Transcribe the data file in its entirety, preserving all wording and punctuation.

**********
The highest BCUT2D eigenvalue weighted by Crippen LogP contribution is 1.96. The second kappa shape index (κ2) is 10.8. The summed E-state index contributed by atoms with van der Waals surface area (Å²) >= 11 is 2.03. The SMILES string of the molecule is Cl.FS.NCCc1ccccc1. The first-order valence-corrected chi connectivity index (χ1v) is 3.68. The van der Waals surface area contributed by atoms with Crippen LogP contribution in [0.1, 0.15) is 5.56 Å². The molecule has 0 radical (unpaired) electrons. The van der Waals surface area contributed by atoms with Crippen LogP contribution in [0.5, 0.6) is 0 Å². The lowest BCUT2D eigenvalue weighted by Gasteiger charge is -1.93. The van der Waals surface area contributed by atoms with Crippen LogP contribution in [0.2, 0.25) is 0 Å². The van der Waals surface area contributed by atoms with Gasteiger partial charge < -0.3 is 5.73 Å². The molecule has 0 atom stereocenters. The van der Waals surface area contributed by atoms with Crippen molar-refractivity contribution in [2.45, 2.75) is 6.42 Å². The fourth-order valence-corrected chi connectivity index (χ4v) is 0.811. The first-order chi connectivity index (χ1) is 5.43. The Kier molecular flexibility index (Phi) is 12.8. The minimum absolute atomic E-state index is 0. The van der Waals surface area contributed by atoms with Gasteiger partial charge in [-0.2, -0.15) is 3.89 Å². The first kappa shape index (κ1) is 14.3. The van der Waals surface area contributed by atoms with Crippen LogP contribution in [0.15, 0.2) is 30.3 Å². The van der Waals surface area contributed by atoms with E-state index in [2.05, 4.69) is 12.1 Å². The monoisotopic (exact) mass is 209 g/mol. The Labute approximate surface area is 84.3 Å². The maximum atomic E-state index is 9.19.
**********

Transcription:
The highest BCUT2D eigenvalue weighted by Crippen LogP contribution is 1.96. The second kappa shape index (κ2) is 10.8. The summed E-state index contributed by atoms with van der Waals surface area (Å²) >= 11 is 2.03. The SMILES string of the molecule is Cl.FS.NCCc1ccccc1. The first-order valence-corrected chi connectivity index (χ1v) is 3.68. The van der Waals surface area contributed by atoms with Crippen LogP contribution in [0.1, 0.15) is 5.56 Å². The molecule has 0 radical (unpaired) electrons. The van der Waals surface area contributed by atoms with Crippen LogP contribution in [0.5, 0.6) is 0 Å². The lowest BCUT2D eigenvalue weighted by Gasteiger charge is -1.93. The van der Waals surface area contributed by atoms with Crippen LogP contribution in [0.2, 0.25) is 0 Å². The van der Waals surface area contributed by atoms with Gasteiger partial charge < -0.3 is 5.73 Å². The molecule has 0 atom stereocenters. The van der Waals surface area contributed by atoms with Crippen molar-refractivity contribution in [2.45, 2.75) is 6.42 Å². The fourth-order valence-corrected chi connectivity index (χ4v) is 0.811. The first-order chi connectivity index (χ1) is 5.43. The Kier molecular flexibility index (Phi) is 12.8. The minimum absolute atomic E-state index is 0. The van der Waals surface area contributed by atoms with Gasteiger partial charge in [-0.2, -0.15) is 3.89 Å². The first kappa shape index (κ1) is 14.3. The van der Waals surface area contributed by atoms with Crippen LogP contribution in [0.15, 0.2) is 30.3 Å². The van der Waals surface area contributed by atoms with E-state index in [2.05, 4.69) is 12.1 Å². The monoisotopic (exact) mass is 209 g/mol. The Labute approximate surface area is 84.3 Å². The maximum atomic E-state index is 9.19.